What is democratic socialism’s goal and how is it implemented?

What does this mean?  How does a government implement the popular control of resources and production?

Herein lies the rub.  Democratic socialism organizes around a core belief that the people should control resources and production through democracy.  But, at best, this is impossible, and, at worst, it’s a sure road to oppression and tyranny.

Democratic ownership and allocation of resources and production immediately cannot naturally happen because, in a nation of any size, considerable disagreement about the control of resources will arise, making any sort of popular, or democratic, agreement impossible.  But that assumes democratic socialists want all individuals to equally participate in incredibly complex decisions, naturally a terrible idea and an impossible feat of coordination.

So perhaps democratic socialists don’t mean an active democratic control but rather democratic control through free and fair elections in which various candidates submit proposals for how state-owned/centralized resources and capital should be distributed among the population.  Except this would also fall to pieces immediately.



Minimal-winning coalitions explain why.  The theory, introduced by William Riker, contends that any political party or faction would expand to a size just big enough to win an election or ensure passage of a desired bill.  Doing so enables the coalitions members to compromise as little as possible.

democratic socialism what is it

Take a simplistic example in which a five-member legislature debates a stimulus bill that needs majority support.  The legislators have ideal points (the amount of spending they believe to be most effective for the economy) as follows: A) $100 billion, B) $75 billion, C) $60 billion, D) $40 billion, E) $25 billion.  Lawmaker A introducers her $100 billion spending bill, but no one signs on.  So she proposes an admit to lower spending to $75 billion and lawmaker B then supports the measure.  They still need one more to guarantee passage and so offer another amendment bringing the number down to to $60 billion and achieve the minimal winning coalition.  If the coalition tried to attract more support, they could only do so by lowing the stimulus and moving the successful package further away from their ideal points.  In short, a minimal winning coalition (versus an expansive supermajority) ensures legislation that maximizes ideal points for its members.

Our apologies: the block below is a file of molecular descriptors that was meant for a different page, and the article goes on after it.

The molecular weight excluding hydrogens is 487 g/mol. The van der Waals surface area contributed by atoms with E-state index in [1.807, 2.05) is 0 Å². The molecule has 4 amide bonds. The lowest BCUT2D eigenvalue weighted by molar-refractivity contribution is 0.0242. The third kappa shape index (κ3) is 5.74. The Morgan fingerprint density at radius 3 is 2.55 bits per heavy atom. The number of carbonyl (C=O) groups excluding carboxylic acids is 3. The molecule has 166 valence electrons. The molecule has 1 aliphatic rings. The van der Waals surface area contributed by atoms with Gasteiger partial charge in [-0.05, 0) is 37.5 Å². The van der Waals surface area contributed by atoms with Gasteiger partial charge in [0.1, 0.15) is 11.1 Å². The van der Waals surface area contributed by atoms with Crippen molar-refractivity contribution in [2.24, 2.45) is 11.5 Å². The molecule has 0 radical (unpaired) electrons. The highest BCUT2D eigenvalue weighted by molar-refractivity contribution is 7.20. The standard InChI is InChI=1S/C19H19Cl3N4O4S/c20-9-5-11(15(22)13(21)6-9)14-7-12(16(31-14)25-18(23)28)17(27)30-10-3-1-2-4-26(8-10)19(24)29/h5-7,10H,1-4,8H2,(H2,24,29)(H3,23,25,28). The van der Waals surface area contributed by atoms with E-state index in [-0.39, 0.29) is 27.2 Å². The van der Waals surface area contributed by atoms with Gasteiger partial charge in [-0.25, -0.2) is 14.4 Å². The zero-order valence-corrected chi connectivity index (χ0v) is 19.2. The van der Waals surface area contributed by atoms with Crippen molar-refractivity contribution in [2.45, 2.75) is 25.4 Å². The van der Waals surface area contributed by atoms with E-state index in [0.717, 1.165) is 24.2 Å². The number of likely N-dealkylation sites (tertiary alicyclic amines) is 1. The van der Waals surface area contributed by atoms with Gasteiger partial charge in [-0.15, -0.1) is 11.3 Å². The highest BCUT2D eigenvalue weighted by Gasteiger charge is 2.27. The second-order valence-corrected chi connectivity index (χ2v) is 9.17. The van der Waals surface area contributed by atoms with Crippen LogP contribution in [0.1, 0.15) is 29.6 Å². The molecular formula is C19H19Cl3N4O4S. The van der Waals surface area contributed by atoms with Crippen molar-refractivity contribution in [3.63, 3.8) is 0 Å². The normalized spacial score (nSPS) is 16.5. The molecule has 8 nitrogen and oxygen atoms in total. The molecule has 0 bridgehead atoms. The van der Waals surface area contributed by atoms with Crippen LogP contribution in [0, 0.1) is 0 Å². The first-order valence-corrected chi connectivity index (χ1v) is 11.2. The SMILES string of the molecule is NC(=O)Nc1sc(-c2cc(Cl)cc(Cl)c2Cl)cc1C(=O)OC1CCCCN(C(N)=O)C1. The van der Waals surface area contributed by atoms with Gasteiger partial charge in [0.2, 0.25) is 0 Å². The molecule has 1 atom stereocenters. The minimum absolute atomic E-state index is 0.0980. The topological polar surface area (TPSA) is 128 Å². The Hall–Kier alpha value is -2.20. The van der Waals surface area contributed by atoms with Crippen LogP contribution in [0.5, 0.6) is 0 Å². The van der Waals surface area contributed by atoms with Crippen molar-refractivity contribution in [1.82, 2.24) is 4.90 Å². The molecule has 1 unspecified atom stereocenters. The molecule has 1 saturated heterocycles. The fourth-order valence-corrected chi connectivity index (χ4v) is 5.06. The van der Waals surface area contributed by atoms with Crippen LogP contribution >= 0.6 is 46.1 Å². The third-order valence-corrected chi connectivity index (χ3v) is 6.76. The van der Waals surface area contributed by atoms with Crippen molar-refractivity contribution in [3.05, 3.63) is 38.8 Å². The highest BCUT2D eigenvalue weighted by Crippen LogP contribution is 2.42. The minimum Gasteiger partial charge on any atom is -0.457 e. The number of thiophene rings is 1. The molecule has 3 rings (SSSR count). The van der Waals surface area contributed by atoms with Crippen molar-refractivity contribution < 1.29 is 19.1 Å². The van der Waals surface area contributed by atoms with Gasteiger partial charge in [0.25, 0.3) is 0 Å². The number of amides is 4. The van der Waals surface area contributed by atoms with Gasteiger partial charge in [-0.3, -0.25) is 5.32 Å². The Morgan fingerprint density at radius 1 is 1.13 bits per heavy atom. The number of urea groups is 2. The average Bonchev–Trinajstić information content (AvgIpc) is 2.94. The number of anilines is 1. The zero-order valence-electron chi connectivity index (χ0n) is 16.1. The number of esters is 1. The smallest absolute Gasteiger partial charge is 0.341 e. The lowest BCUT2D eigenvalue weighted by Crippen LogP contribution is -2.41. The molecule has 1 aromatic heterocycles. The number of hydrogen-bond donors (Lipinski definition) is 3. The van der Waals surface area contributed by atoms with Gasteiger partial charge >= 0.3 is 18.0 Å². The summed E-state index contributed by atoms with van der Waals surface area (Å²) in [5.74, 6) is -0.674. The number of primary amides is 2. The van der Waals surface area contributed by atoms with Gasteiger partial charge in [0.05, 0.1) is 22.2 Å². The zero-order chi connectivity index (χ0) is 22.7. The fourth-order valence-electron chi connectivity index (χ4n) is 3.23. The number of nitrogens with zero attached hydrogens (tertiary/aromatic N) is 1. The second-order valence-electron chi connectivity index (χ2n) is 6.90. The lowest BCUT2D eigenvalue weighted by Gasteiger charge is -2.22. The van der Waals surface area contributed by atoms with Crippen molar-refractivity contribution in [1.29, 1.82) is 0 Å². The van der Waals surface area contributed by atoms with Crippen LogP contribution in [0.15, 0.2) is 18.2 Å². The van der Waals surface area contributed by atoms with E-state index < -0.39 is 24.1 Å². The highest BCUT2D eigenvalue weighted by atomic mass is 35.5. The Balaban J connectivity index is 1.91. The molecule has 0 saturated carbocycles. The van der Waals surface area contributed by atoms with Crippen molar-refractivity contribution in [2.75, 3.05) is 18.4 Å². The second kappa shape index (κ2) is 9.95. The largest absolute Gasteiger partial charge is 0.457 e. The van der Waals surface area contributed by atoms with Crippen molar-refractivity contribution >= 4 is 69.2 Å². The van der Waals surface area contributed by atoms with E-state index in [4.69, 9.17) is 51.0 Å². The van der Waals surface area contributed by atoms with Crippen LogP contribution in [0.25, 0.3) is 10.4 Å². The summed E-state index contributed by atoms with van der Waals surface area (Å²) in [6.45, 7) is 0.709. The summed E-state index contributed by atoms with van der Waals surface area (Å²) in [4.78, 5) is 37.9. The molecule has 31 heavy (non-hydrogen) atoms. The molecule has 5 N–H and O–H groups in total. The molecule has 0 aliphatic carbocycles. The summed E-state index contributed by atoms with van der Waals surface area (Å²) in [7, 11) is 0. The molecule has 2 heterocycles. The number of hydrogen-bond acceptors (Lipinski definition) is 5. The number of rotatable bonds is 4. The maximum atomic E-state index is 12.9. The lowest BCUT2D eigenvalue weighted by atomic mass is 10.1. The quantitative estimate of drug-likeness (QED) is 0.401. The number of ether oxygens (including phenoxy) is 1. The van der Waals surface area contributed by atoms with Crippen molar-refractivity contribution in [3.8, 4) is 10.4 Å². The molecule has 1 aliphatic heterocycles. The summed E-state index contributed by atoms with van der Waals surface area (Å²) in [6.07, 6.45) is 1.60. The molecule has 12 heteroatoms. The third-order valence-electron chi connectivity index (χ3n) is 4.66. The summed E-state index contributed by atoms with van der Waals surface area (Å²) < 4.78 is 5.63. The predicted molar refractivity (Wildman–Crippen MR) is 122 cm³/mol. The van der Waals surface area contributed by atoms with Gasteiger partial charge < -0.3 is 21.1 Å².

Of course, that problem can be alleviated by mandating supermajority support for bill passage, but that moves away from the proclaimed goal of popular control.

This logic extends to any number of issues a polity faces.  Coalitions seek maximum benefit even though it my displease others.  Consider, too, that across a broad range of issues, some coalition members might care little and simply support the proposals offered by concerned members.  Such logrolling (to be a bit unfair) helps establish “long coalitions,” or parties (see “The Party Decides” for an in-depth explanation) that exist to win elections and deliver ideological goals to its constituency without necessarily turning outside of itself for the support needed to pass legislation (action that would necessarily require compromise and thus a deviation from ideal points).



A democratic socialist society in which each election became a referendum on the distribution of society’s resources and goods would naturally incite many arguments about optimization and result in displeasure for some, perhaps many.  Any given coalition could become malicious, recognizing that by establishing a minimal winning distributional coalition it could monopolize government resources and simply ignore the needs of its opposition.  Democracy and democratic control could actually exacerbate the very inequality against which democratic socialists rail.

So if direct and indirect democratic control won’t work, perhaps DSA members would prefer the traditional socialist central planning in which the state controls the means of production and unelected technocrats distribute goods based either on contribution or need, both of which are purportedly democratic.

Except that’s not democratic and it invites corruption and kleptocracy.

Those are the best case scenarios: It simply doesn’t work and the system collapses or enacts market-based reforms to salvage itself (some argue that democratic socialism embraces the market so long as all needs among the citizenry are met.  If we classify those needs as solvable by welfare benefits, we’ve described social democracy, not democratic socialism.  Scandinavian countries, heralded as democratic socialist utopias are actually market-based social democracies).

democratic socialism

At its worst, the democratic ownership of the resources and production simply invites tyranny.  Democracies already invite corrupt actors who seek, largely through democratic means, to assume and consolidate power for their own vanity or profit.  Add to that natural incentive borne from the inherent corruption of humankind the spoils of state-owned resources, and demagogues have every incentive to gain power no matter the cost because its payoffs are so high.